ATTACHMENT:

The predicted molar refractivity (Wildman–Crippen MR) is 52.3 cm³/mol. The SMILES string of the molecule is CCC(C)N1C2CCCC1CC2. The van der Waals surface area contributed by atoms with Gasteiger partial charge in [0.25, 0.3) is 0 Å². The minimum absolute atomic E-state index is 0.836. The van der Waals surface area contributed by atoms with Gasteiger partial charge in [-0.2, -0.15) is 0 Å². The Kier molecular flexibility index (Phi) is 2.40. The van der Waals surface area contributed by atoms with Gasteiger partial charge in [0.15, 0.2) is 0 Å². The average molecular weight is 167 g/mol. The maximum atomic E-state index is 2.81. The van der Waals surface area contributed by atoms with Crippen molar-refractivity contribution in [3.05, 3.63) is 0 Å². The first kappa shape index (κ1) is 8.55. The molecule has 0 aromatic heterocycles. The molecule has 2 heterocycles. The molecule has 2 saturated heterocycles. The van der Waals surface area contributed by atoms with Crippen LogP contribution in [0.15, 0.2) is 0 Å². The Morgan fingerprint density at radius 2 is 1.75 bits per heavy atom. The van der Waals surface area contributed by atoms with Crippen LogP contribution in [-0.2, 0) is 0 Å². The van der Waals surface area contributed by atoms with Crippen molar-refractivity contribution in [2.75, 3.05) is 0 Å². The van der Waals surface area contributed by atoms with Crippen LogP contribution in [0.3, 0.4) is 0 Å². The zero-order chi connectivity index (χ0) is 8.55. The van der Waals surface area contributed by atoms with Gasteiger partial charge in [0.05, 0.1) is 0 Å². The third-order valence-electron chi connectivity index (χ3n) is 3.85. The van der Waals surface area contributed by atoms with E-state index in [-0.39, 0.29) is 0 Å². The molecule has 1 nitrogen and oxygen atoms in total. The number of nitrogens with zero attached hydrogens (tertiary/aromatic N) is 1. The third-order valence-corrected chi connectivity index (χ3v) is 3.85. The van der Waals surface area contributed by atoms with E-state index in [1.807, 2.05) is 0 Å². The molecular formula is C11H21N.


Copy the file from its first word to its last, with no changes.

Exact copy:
The predicted molar refractivity (Wildman–Crippen MR) is 52.3 cm³/mol. The SMILES string of the molecule is CCC(C)N1C2CCCC1CC2. The van der Waals surface area contributed by atoms with Gasteiger partial charge in [0.25, 0.3) is 0 Å². The minimum absolute atomic E-state index is 0.836. The van der Waals surface area contributed by atoms with Gasteiger partial charge in [-0.2, -0.15) is 0 Å². The Kier molecular flexibility index (Phi) is 2.40. The van der Waals surface area contributed by atoms with Gasteiger partial charge in [0.15, 0.2) is 0 Å². The average molecular weight is 167 g/mol. The maximum atomic E-state index is 2.81. The van der Waals surface area contributed by atoms with Crippen molar-refractivity contribution in [3.05, 3.63) is 0 Å². The first kappa shape index (κ1) is 8.55. The molecule has 0 aromatic heterocycles. The molecule has 2 heterocycles. The molecule has 2 saturated heterocycles. The van der Waals surface area contributed by atoms with Crippen LogP contribution in [0.15, 0.2) is 0 Å². The Morgan fingerprint density at radius 2 is 1.75 bits per heavy atom. The van der Waals surface area contributed by atoms with Crippen LogP contribution in [-0.2, 0) is 0 Å². The van der Waals surface area contributed by atoms with Crippen molar-refractivity contribution in [2.75, 3.05) is 0 Å². The van der Waals surface area contributed by atoms with Crippen LogP contribution in [0.3, 0.4) is 0 Å². The zero-order chi connectivity index (χ0) is 8.55. The van der Waals surface area contributed by atoms with Gasteiger partial charge in [0.05, 0.1) is 0 Å². The third-order valence-electron chi connectivity index (χ3n) is 3.85. The van der Waals surface area contributed by atoms with E-state index in [-0.39, 0.29) is 0 Å². The molecule has 1 nitrogen and oxygen atoms in total. The number of nitrogens with zero attached hydrogens (tertiary/aromatic N) is 1. The third-order valence-corrected chi connectivity index (χ3v) is 3.85. The van der Waals surface area contributed by atoms with E-state index in [1.807, 2.05) is 0 Å². The molecular formula is C11H21N.